In these dark few weeks of mid-October, when the transition from Indian summer to winter chill leaves us contemplating the bleak winter months ahead, we can at least be thankful for the abundance of autumnal food sent to keep us warm and well fed. Pumpkins, at the moment, are everywhere and, whilst the supermarkets are selling the great big orange globes best suited to carving, the markets and farm shops are selling an array of squashes and pumpkins from the lovely little cricket ball varieties to the ubiquitous butternuts. The approach of Hallowe’en and Thanksgiving sends us all a bit pumpkin crazy – I even bought a Jack’o’Lantern-shaped cookie cutter last week – but it is a great time to make use of this vegetable in both sweet and savoury autumnal recipes.
Although pumpkin pie was eaten in England prior to the exploration of the Americas, it features in several cookbooks dating as far back as the 17th century, it is with American celebrations that we have come to associate it with. It is eaten traditionally at Thanksgiving and Christmas and is now such an integral part of those celebrations that a number of different recipes exist for the traditional pie, regional variations and other ‘pumpkin spice’ items such as cookies and cakes, that replicate the flavour of the pie. Pre-baked pie shells and canned pumpkin pie fillings are even available for the non-cook or time poor.
Most traditional pies follow the basic formula of a sweet Shortcrust case and a filling of puréed pumpkin and spices thickened with eggs and cream, all baked in the oven. The main variations come from the type of pumpkin used and the combination of spices. I first made pumpkin pie for some ex-pat Canadians a couple of years ago and have been working on the recipe ever since. Recently I have discovered that I prefer the flavour and texture of butternut squash in a pumpkin pie – it is less stringy in texture, so requires less preparation. Getting your pumpkin spice mix right takes a little bit of practice and trial-and-error until you find a combination that you like. The most common spices used are ginger, all spice, mixed spice, nutmeg, cinnamon, cloves, mace, ginger and cardamom, and the best way to start is to make combinations of three or four spices in equal measures and adjust the ratios accordingly once you find a combination you like. If you plan to make a number of pumpkin spiced items throughout the winter, make your spice mix in a large quantity and store in an airtight jar – it should retain it’s potency for a good few months.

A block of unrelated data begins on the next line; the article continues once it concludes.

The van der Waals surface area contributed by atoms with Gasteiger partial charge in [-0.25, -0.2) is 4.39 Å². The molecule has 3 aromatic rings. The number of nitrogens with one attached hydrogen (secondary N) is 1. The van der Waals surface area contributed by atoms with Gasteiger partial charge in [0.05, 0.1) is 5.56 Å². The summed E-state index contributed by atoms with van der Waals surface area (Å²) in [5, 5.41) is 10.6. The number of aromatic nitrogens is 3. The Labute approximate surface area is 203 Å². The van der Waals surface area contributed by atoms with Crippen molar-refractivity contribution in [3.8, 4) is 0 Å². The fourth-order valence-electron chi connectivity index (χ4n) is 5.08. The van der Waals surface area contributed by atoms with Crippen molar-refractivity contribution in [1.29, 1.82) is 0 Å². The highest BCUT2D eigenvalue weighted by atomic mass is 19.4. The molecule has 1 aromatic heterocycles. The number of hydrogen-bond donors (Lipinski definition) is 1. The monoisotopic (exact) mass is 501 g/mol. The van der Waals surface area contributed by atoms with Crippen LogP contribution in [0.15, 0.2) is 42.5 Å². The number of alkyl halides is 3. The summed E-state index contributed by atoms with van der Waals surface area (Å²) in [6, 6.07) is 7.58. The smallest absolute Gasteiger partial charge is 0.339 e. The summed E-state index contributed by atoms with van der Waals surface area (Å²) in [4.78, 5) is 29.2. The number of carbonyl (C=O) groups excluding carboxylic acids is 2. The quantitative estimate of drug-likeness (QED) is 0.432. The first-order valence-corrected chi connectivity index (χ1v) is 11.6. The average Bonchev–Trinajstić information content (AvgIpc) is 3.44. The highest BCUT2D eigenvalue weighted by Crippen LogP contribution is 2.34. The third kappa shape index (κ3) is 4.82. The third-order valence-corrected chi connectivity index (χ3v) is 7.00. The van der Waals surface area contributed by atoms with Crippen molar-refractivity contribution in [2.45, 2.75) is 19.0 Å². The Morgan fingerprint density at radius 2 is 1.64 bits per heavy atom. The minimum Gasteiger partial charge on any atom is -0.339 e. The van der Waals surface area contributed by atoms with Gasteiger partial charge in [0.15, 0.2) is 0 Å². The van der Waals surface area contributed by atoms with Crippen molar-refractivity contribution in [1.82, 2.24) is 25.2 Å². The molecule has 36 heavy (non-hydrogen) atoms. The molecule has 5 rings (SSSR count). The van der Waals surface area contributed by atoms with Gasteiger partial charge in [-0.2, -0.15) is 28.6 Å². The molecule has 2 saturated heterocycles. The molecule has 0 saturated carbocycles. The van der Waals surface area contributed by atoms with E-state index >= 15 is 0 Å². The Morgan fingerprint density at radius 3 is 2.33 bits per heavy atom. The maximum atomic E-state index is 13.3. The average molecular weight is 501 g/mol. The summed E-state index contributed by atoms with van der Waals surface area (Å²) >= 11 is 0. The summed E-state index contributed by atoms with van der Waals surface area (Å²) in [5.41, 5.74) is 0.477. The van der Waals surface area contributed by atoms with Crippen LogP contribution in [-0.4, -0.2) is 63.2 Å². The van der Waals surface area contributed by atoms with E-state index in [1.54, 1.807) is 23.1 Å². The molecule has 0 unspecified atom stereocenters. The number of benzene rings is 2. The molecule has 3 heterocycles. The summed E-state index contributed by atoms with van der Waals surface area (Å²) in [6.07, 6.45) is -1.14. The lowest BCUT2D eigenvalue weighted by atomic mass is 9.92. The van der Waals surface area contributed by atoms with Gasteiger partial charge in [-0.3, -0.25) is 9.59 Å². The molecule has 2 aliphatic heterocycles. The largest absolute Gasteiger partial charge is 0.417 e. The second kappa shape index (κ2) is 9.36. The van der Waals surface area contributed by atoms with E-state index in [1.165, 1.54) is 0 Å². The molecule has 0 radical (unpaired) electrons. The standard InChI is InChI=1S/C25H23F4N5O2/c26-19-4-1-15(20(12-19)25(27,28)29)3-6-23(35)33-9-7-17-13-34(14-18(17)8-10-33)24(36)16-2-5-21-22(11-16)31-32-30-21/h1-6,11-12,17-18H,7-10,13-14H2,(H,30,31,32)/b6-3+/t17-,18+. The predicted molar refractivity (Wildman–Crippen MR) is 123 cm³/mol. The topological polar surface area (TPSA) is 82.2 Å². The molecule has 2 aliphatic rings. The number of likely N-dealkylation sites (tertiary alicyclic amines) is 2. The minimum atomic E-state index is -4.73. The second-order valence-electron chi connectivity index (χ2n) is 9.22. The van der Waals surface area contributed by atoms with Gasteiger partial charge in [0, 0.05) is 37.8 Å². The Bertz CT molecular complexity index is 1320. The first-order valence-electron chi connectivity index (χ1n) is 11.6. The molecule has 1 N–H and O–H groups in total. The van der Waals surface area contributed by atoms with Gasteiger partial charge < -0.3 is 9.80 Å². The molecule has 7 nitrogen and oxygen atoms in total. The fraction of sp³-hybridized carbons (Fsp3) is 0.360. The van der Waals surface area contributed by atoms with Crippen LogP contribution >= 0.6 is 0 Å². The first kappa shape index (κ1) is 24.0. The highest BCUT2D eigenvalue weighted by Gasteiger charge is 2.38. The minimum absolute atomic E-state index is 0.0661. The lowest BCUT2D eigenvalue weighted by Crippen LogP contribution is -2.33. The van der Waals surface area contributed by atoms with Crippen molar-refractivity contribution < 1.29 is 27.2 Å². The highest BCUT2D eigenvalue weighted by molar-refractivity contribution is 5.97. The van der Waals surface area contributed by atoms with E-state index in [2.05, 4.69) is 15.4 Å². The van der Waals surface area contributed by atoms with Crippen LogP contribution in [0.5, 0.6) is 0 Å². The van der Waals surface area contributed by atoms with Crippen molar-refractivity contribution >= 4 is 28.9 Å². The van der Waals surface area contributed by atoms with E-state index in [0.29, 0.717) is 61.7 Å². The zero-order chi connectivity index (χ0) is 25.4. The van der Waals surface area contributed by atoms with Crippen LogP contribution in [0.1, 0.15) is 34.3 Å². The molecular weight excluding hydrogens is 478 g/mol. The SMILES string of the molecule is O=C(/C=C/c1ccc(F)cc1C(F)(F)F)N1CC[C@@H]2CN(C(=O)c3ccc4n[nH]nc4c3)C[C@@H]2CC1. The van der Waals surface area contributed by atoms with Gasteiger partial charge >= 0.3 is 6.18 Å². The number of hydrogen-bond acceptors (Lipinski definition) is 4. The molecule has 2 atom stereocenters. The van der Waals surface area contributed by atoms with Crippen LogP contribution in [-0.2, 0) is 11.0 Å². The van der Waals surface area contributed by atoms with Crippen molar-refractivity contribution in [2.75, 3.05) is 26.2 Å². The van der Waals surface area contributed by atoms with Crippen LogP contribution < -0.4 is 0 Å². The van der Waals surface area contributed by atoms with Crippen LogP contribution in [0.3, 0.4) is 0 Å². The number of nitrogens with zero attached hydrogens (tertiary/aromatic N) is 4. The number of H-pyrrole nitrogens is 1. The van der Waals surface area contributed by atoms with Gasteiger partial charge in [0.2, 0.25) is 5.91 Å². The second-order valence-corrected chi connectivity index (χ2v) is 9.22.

My own personal spice mix is: two parts cinnamon, one part mace, one part ginger, one part allspice, one part ground cloves.
For the pastry:
- 220g plain flour
- 125g unsalted butter, cold, cut into small cubes
- 30g icing sugar
- 1 egg yolk
- 1 tbsp cold water (more if needed)
For the filling:
- 565g pumkpin or squash (prepared weight)
- 2 large eggs, plus 2 yolks
- 90g dark brown sugar
- 3½ tsp pumpkin spice mix (see above)
- 330ml double cream
To make the pastry, put the flour, butter and icing sugar in a food processor and pulse until the mixture has the consistency of fine breadcrumbs. If you do not have a food processor, rub the butter into the flour and sugar by hand until it reaches the same consistency. Add the egg yolk and water and pulse or mix until the dough starts to come together. Turn out on to a floured surface and work with your hands until it forms a smooth ball. Flatten into a disc, wrap in clingfilm and chill in the fridge for half an hour.
Preheat the oven to 200ºc / 400ºf / gas 6. Flour the inside of a loose-bottomed tart tin.
Once chilled, roll out the pastry and line the inside of the tart tin, gently pushing the pastry into the grooves. Do not, at this point, trim the edges, instead allow them to hang over the edge of the tin – this will help to prevent the pastry from shrinking during cooking. Line the pastry case with greaseproof paper and baking beans and bake blind in the oven for 12-15 minutes. Remove from the oven, remove the paper and beans and carefully trim the edges of the pastry case with a sharp knife. Return the pastry to the oven for another 10-12 minutes until lightly golden and completely dry.
In the meantime, make the filling. Cut the pumpkin into 1in pieces and cook in a steamer over boiling water until tender. Puree the pumpkin in a blender or in a large bowl with a hand-blender. Set aside. In a large bowl, whisk together the eggs and set these aside also. In a large saucepan, heat the cream, sugar and spice mix in a pan, whisking occasionally, until it reaches simmering point. Pour this mixture over the eggs, add the pumpkin puree and whisk together until smooth. Pour the filling into the cooked pastry case and cook for around 40-45 minutes until risen with a slight wobble in the centre. Allow to cool in the tin for 20 minutes, then remove and serve on a plate.